Of course, there are people whose affairs are in great disarray. They need a second chance, too. I am thinking, by way of example, of Ricky Williams, the Running Back for the Miami Dolphins who failed his final drug test and will be playing for the Canadian Football League this year.
In an article entitled Ricky Williams Dreams of Canada, one of his new teammates, himself a recovering addict, said Ricky deserves a second chance, a third chance. As long as you're breathing, you deserve a chance. He ain't killed nobody yet. He hasn't taken life, so he deserves a chance. What Ricky did, incidentally, was smoke marijuana too many times. There are other felons in sport in general and the NFL in particular who have done much worse, yet they play. They didn't touch, apparently, the untouchable.
Now, you may not be a sports fan. You should still be concerned. You see, its that darned quest for perfection again. What does it mean in our society that we so quickly ostracize people who have problems? I am against the use of illegal drugs. I really am. I hope that Ricky gets his life together up in Toronto. But in this case, there is more to this story. Why is it such a surprise when an individual like Ricky Williams decides that, just maybe, Holistic Medicine is a better career for him than football? Why is it such a scandal, in fact, that he must both be sued to return to the gridiron and grilled by Mike Wallace? Why, again, is violence off the field OK when marijuana use is intolerable?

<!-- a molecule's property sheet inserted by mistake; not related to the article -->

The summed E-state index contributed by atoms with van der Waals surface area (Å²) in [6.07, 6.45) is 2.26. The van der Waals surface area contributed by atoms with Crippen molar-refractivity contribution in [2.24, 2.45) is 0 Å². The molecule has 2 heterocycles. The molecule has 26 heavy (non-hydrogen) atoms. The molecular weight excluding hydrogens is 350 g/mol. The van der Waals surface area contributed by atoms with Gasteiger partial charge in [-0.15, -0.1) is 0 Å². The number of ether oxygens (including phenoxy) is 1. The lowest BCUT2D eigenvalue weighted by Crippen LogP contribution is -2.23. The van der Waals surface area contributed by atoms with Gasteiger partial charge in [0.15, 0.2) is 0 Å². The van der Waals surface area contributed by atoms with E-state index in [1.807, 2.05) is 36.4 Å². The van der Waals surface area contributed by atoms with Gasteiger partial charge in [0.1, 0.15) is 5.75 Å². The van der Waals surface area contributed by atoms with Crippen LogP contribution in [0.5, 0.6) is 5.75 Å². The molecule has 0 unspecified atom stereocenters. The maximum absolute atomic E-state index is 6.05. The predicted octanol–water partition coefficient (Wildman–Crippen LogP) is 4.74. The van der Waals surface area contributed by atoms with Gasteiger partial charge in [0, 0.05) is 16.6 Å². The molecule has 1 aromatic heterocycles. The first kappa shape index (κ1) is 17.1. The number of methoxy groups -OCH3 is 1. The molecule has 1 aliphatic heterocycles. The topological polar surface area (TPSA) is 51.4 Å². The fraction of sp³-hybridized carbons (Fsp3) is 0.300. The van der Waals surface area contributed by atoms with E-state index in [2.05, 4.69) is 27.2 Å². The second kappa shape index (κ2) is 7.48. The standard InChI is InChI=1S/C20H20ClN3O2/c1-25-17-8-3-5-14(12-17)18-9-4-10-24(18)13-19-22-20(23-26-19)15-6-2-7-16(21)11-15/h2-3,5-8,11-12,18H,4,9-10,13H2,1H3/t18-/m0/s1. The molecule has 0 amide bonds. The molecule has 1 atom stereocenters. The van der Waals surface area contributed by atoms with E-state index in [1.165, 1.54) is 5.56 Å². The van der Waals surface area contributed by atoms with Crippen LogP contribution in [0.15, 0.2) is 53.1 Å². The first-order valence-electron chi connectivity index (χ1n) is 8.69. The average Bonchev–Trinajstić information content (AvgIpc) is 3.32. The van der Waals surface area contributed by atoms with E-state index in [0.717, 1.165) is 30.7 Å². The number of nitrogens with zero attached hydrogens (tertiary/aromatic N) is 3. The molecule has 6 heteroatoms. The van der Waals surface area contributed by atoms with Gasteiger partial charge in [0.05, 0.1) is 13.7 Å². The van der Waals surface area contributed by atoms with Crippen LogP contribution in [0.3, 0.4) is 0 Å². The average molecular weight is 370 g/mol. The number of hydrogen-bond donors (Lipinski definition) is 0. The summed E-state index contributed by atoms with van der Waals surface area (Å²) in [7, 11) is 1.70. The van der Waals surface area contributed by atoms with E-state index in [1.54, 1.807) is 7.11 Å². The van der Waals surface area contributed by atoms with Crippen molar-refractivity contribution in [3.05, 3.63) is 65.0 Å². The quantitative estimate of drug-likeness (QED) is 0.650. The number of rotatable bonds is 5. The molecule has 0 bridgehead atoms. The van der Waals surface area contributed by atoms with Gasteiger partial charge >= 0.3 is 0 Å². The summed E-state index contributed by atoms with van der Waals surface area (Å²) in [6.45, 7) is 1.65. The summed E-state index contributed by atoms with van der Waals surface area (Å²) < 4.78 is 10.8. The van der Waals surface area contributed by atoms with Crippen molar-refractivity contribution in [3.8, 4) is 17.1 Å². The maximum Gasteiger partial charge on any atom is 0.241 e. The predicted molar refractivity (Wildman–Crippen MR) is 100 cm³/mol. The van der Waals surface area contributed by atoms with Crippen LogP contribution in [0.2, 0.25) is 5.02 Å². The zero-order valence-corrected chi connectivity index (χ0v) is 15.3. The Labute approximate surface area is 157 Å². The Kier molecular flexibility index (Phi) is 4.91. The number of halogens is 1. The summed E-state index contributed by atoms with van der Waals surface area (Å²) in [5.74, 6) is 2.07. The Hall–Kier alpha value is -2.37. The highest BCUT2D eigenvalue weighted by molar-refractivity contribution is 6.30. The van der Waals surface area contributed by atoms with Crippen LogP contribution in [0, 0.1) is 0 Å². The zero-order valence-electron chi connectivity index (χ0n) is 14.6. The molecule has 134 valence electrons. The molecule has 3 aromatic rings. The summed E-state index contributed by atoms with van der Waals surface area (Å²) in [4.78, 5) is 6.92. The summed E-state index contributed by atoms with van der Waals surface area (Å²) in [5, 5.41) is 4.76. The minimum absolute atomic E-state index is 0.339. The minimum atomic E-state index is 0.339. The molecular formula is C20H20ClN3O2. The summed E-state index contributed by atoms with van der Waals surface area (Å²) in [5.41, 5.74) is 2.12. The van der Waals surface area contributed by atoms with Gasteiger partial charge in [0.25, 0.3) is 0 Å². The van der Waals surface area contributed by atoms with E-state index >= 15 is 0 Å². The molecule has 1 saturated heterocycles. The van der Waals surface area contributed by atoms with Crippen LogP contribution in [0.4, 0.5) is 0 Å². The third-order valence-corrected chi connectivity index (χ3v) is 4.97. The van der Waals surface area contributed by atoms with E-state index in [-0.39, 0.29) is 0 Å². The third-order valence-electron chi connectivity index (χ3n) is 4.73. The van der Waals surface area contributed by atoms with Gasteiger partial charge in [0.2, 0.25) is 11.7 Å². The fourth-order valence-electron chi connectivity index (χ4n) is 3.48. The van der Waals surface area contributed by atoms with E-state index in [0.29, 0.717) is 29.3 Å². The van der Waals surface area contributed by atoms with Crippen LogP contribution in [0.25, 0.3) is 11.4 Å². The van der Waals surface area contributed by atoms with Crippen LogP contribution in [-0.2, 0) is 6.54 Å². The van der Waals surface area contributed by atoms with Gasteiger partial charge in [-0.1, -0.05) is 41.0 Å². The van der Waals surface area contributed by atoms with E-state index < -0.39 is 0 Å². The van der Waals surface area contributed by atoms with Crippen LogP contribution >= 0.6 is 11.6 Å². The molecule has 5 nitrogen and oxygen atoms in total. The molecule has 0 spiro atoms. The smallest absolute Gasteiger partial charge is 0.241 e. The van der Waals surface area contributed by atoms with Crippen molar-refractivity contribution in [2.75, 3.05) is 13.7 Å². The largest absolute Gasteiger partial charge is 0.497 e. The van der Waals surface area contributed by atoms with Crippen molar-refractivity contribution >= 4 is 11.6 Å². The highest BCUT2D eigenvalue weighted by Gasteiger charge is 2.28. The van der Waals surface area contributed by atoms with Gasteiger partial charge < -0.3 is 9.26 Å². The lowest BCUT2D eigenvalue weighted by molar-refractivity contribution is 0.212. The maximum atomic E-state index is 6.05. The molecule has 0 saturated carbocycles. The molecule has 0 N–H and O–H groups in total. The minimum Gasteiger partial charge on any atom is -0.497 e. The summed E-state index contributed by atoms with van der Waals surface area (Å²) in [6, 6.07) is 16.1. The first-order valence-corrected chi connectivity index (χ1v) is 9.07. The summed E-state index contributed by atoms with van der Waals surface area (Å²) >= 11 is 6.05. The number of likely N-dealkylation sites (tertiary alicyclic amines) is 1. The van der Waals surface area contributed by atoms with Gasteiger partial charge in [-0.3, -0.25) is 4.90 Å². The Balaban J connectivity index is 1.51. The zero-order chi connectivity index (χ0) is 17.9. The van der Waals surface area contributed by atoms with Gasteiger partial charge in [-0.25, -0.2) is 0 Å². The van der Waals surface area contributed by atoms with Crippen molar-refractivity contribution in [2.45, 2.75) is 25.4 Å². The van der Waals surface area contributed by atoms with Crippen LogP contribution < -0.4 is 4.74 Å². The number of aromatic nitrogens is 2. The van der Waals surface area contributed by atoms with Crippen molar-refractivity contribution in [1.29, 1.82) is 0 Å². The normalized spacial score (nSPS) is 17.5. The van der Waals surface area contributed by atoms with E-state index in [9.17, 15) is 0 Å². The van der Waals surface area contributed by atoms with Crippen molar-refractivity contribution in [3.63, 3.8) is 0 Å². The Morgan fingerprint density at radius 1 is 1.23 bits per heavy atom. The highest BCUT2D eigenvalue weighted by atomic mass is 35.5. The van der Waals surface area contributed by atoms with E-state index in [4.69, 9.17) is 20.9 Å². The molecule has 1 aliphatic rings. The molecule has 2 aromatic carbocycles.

Don't think this is just the NFL or pro sports, either. They are a business and try their darndest to both reflect and mold the norms of their consumers--us. We have a great deal of trouble when it comes to forgiveness. There are good reasons for this sometimes. We have been hurt, sometimes terribly. At other times, however, the rush to condemn seems to be unwarranted or selective--particularly when we move from the personal to the communal.
There is, after all, a difference between punishment and permanent condemnation (or damnation?). We may not be able to do anything about Ricky, but we can, of course, look at ourselves. When last I checked, anyway, no one was perfect. Besides, as long as you are breathing, you deserve a chance.
Jesus had something to say about this, incidentally. Why do you see the speck in your neighbor's eye, but do not notice the log in your own eye? Or how can you say to your neighbor, 'Friend, let me take out the speck in your eye,' when you yourself do not see the log in your own eye? You hypocrite, first take the log out of your own eye, and then you will see clearly to take the speck out of your neighbor's eye. (Matt:6:41-42)
It would help, I think, if we ask ourselves from time to time who or what we are ready to forgive, and what burdens we still need to work on. Will we ever find the goodness in everyone? I don't know. Could most of us could do a little better looking for that goodness? You bet. Yes, we need boundaries. Yes, there are rules. But we are human beings trying our best let us try to live with patience and in love.